All these moments where pride (mine included) are put aside for the good of a relationship are very humbling for me.  They bring me back to the fact that I am really no better than anyone else.  I say and do things I shouldn't all the time.  Paul talks about it in the Epistles.  He knows he shouldn't do all these things, but he does them anyway.  Because he is sinful.  It all comes down to that.  This is a fallen world.  We all screw up.  And we all need forgiveness. And we are a whole heck of a lot more likely to get it if we own up to what we did and apologize.

As a little side note, anger is not always bad.  The Bible talks about how we should be slow to anger and to not sin in our anger.  That doesn’t sound to me like anger itself is a sin. I hear people all the time saying that they know they shouldn't be angry.  Sometimes that is true.  But sometimes anger is justified and necessary.  And sometimes it is brought on by the truth.  Realizing that we are being wronged.  Or taken advantage of.  Or being disrespected.  Or lied to.  Having our character questioned or slandered.  Those kinds of things make me mad.  Sometimes they make me fighting mad.  And sometimes they make me walking away mad.  

Figuring out whether I should be fighting mad or walk away mad is always the hard part.  And frankly I always feel like I choose wrong.  I hate fighting with people.  I hate it.  I hate it with a passion.  But you know what I hate more?  I hate being lied to.  I hate feeling disrespected.  I hate having my character questioned.  And I hate being taken advantage of.  So, if you want to fight with me, those are good ways to get me fighting mad.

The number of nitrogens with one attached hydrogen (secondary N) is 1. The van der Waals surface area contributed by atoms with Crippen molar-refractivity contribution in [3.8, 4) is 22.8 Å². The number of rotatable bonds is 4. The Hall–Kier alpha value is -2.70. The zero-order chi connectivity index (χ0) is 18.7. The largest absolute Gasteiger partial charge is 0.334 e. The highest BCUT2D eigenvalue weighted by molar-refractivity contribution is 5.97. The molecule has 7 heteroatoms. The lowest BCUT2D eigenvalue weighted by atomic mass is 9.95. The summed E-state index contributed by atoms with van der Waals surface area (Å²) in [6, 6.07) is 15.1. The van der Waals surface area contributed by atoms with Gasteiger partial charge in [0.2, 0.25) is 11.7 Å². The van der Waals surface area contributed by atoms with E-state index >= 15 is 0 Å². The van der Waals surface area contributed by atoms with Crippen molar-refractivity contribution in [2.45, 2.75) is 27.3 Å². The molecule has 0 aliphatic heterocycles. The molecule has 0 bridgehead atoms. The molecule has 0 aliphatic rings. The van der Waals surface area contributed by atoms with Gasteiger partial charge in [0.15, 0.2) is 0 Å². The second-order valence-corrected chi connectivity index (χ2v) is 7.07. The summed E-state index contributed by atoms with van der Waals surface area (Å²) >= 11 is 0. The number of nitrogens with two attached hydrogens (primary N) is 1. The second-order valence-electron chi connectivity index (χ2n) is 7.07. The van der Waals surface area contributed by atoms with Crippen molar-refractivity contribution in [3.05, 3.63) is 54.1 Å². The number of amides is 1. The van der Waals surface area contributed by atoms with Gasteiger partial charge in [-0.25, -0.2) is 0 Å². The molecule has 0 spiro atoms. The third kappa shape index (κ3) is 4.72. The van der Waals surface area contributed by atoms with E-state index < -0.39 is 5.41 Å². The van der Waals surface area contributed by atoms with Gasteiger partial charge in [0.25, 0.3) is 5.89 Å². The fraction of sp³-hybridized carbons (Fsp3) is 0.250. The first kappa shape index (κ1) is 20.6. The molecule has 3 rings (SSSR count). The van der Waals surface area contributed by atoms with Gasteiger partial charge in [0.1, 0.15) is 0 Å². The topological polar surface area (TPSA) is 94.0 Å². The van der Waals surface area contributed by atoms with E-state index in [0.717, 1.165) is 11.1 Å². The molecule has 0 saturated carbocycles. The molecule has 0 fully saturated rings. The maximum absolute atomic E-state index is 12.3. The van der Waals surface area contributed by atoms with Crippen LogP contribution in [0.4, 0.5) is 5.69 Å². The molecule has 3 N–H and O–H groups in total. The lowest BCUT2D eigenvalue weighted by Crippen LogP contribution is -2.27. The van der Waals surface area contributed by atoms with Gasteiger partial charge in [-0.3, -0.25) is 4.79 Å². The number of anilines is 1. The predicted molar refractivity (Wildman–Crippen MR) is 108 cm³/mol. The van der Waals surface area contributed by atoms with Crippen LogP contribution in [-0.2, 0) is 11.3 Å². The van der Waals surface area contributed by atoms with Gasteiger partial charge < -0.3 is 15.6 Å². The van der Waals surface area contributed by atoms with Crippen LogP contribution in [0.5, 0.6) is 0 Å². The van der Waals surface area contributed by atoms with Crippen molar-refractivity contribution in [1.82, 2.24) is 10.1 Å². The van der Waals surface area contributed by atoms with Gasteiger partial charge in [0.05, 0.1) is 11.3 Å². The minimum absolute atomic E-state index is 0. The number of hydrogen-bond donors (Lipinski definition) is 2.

Yes, hate is a strong word.  But appropriate at times.

One of the "personal theories" that bothers me is one that I feel like I hear all the time.  "I can say and do whatever I want whenever I want and if you have a problem with it, that is your problem.  Not mine."  

Basically, this relieves the person of any responsibility for what they say or do.  How convenient that they get to blame everything on someone else and live in their own happy bubble.  

It is the most selfish thing I think anyone can do.  There is not an ounce of respect there.  And if anyone dares to try and convince this person that their theory is flawed, well, I have learned over and over the hard way that it will likely not be pretty.  Mostly because I got fighting mad when I should have gotten walking away mad.  I have come to realize that in Greek and Roman mythology some of the punishments were designed to drive someone mad.  Forever rolling a rock up a hill just to have it roll down the other side.  Being hungry and having the grapes always just out of reach.  Being thirsty and having the water just out of reach.  Frankly, I think one of the punishments should have been to try to convince someone who doesn't care to care.  It is impossible.  Believe me, I have tried.  It just drives me mad.

But then, dangit if I forget that that sociopathic personal theory is selfish and disrespectful and I try to make it work for me.  I really don't like it when I realize I am the one who was trying to do that to someone.

Respect. It can't be forced.  It must be reciprocated. It should be given freely, but it also needs to be earned.  Sometimes it is really, really hard. Every relationship that is worth having is built on respect.  And truth.  And trust. 

Was it lack of respect and the presence of pride that killed Jesus (aside from the whole prophecy thing)?  And did that Martin Luther King?  And countless other people in the history of the world who had enough respect and were selfless enough to speak the truth and admit the truth?  And be angered by the truth? I don’t know.  But I do know that when I show respect, I generally get it back.  If I don’t get it back, I try to re-evaluate the situation and see if I want to stay in it.  Or if I should say something or keep my mouth shut.  I don’t always make the right choice. It makes the world a better place.

I try to live it.  I expect it of my children.   I try to be someone worthy of respect.